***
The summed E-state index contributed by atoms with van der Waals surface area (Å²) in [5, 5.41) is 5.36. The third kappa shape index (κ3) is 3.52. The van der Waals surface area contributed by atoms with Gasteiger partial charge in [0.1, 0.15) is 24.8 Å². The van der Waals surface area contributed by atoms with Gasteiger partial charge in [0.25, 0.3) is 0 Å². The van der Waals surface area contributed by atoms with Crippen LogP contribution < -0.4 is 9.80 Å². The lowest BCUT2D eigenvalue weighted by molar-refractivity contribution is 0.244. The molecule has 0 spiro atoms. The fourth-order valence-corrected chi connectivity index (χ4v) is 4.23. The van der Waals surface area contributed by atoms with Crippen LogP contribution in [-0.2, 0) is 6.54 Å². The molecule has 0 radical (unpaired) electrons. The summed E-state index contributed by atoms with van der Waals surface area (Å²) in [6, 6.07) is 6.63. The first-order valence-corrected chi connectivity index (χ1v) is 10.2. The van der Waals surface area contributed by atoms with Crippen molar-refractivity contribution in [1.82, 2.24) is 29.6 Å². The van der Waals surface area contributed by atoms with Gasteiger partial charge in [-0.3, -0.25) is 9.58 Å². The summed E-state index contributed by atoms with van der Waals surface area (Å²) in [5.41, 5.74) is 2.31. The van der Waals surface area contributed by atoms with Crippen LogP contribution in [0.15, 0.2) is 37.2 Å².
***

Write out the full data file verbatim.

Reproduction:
The summed E-state index contributed by atoms with van der Waals surface area (Å²) in [5, 5.41) is 5.36. The third kappa shape index (κ3) is 3.52. The van der Waals surface area contributed by atoms with Gasteiger partial charge in [0.1, 0.15) is 24.8 Å². The van der Waals surface area contributed by atoms with Gasteiger partial charge in [0.25, 0.3) is 0 Å². The van der Waals surface area contributed by atoms with Crippen LogP contribution < -0.4 is 9.80 Å². The lowest BCUT2D eigenvalue weighted by molar-refractivity contribution is 0.244. The molecule has 0 spiro atoms. The fourth-order valence-corrected chi connectivity index (χ4v) is 4.23. The van der Waals surface area contributed by atoms with Crippen LogP contribution in [-0.2, 0) is 6.54 Å². The molecule has 0 radical (unpaired) electrons. The summed E-state index contributed by atoms with van der Waals surface area (Å²) in [6, 6.07) is 6.63. The first-order valence-corrected chi connectivity index (χ1v) is 10.2. The van der Waals surface area contributed by atoms with Crippen molar-refractivity contribution in [1.82, 2.24) is 29.6 Å². The van der Waals surface area contributed by atoms with Gasteiger partial charge in [-0.3, -0.25) is 9.58 Å². The summed E-state index contributed by atoms with van der Waals surface area (Å²) in [5.41, 5.74) is 2.31. The van der Waals surface area contributed by atoms with Crippen LogP contribution in [0.15, 0.2) is 37.2 Å².